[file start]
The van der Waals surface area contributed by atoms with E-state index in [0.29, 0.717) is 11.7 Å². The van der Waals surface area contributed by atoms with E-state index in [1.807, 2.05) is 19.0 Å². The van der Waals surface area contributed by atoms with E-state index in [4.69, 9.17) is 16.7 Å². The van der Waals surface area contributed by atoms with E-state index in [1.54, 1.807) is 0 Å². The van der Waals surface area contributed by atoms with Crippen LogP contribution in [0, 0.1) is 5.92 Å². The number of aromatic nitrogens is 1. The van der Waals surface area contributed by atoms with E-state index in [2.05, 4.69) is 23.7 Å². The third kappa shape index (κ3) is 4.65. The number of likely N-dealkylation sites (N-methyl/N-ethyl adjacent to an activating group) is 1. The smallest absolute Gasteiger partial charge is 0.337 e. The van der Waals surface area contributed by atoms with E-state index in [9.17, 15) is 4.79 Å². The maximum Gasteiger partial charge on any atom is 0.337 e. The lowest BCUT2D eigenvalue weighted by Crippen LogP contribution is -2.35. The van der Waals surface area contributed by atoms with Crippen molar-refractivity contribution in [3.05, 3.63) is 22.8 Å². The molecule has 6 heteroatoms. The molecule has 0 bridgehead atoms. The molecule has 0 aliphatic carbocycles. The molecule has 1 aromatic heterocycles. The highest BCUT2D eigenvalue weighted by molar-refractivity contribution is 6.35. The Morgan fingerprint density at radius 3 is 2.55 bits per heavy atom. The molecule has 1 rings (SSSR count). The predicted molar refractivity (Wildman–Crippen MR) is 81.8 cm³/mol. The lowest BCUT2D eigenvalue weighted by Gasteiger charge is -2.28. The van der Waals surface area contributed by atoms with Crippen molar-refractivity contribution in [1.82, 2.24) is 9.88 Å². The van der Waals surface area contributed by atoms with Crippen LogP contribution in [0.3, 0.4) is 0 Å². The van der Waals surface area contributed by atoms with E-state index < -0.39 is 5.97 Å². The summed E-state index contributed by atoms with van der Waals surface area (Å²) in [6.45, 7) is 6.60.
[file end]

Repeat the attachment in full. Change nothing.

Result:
The van der Waals surface area contributed by atoms with E-state index in [0.29, 0.717) is 11.7 Å². The van der Waals surface area contributed by atoms with E-state index in [1.807, 2.05) is 19.0 Å². The van der Waals surface area contributed by atoms with E-state index in [4.69, 9.17) is 16.7 Å². The van der Waals surface area contributed by atoms with E-state index in [1.54, 1.807) is 0 Å². The van der Waals surface area contributed by atoms with Crippen LogP contribution in [0, 0.1) is 5.92 Å². The number of aromatic nitrogens is 1. The van der Waals surface area contributed by atoms with E-state index in [2.05, 4.69) is 23.7 Å². The third kappa shape index (κ3) is 4.65. The number of likely N-dealkylation sites (N-methyl/N-ethyl adjacent to an activating group) is 1. The smallest absolute Gasteiger partial charge is 0.337 e. The van der Waals surface area contributed by atoms with E-state index in [9.17, 15) is 4.79 Å². The maximum Gasteiger partial charge on any atom is 0.337 e. The lowest BCUT2D eigenvalue weighted by Crippen LogP contribution is -2.35. The van der Waals surface area contributed by atoms with Crippen molar-refractivity contribution in [3.05, 3.63) is 22.8 Å². The molecule has 6 heteroatoms. The molecule has 0 bridgehead atoms. The molecule has 0 aliphatic carbocycles. The molecule has 1 aromatic heterocycles. The highest BCUT2D eigenvalue weighted by molar-refractivity contribution is 6.35. The Morgan fingerprint density at radius 3 is 2.55 bits per heavy atom. The molecule has 1 rings (SSSR count). The predicted molar refractivity (Wildman–Crippen MR) is 81.8 cm³/mol. The lowest BCUT2D eigenvalue weighted by Gasteiger charge is -2.28. The van der Waals surface area contributed by atoms with Crippen molar-refractivity contribution in [1.82, 2.24) is 9.88 Å². The van der Waals surface area contributed by atoms with Crippen LogP contribution in [0.3, 0.4) is 0 Å². The van der Waals surface area contributed by atoms with E-state index < -0.39 is 5.97 Å². The summed E-state index contributed by atoms with van der Waals surface area (Å²) in [6.45, 7) is 6.60.